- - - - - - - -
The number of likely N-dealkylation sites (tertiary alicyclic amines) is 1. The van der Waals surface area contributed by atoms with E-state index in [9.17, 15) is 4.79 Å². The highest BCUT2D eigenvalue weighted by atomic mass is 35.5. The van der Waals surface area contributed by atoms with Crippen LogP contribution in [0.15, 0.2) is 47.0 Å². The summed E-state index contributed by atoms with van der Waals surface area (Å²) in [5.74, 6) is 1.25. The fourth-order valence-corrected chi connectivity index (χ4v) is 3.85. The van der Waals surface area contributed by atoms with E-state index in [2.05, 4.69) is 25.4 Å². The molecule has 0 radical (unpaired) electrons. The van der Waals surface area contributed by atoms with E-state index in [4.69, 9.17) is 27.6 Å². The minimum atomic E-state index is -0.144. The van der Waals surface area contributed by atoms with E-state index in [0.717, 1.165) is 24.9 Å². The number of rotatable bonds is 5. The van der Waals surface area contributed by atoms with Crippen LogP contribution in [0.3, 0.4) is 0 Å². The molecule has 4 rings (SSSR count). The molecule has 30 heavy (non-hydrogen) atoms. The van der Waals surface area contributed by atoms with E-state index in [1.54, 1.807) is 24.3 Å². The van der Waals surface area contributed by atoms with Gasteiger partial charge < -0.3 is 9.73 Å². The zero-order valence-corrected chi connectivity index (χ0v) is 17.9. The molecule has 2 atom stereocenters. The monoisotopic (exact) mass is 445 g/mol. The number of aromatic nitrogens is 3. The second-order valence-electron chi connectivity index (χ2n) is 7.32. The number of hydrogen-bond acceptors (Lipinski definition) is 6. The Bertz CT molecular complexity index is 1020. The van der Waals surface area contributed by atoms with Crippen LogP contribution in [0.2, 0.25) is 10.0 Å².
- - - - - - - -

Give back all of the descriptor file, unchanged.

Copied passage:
The number of likely N-dealkylation sites (tertiary alicyclic amines) is 1. The van der Waals surface area contributed by atoms with E-state index in [9.17, 15) is 4.79 Å². The highest BCUT2D eigenvalue weighted by atomic mass is 35.5. The van der Waals surface area contributed by atoms with Crippen LogP contribution in [0.15, 0.2) is 47.0 Å². The summed E-state index contributed by atoms with van der Waals surface area (Å²) in [5.74, 6) is 1.25. The fourth-order valence-corrected chi connectivity index (χ4v) is 3.85. The van der Waals surface area contributed by atoms with E-state index in [2.05, 4.69) is 25.4 Å². The molecule has 0 radical (unpaired) electrons. The van der Waals surface area contributed by atoms with E-state index in [4.69, 9.17) is 27.6 Å². The minimum atomic E-state index is -0.144. The van der Waals surface area contributed by atoms with E-state index in [0.717, 1.165) is 24.9 Å². The number of rotatable bonds is 5. The van der Waals surface area contributed by atoms with Crippen LogP contribution in [0.3, 0.4) is 0 Å². The molecule has 4 rings (SSSR count). The molecule has 30 heavy (non-hydrogen) atoms. The van der Waals surface area contributed by atoms with E-state index in [1.54, 1.807) is 24.3 Å². The van der Waals surface area contributed by atoms with Gasteiger partial charge < -0.3 is 9.73 Å². The zero-order valence-corrected chi connectivity index (χ0v) is 17.9. The molecule has 2 atom stereocenters. The monoisotopic (exact) mass is 445 g/mol. The number of aromatic nitrogens is 3. The second-order valence-electron chi connectivity index (χ2n) is 7.32. The number of hydrogen-bond acceptors (Lipinski definition) is 6. The Bertz CT molecular complexity index is 1020. The van der Waals surface area contributed by atoms with Crippen LogP contribution in [0.2, 0.25) is 10.0 Å².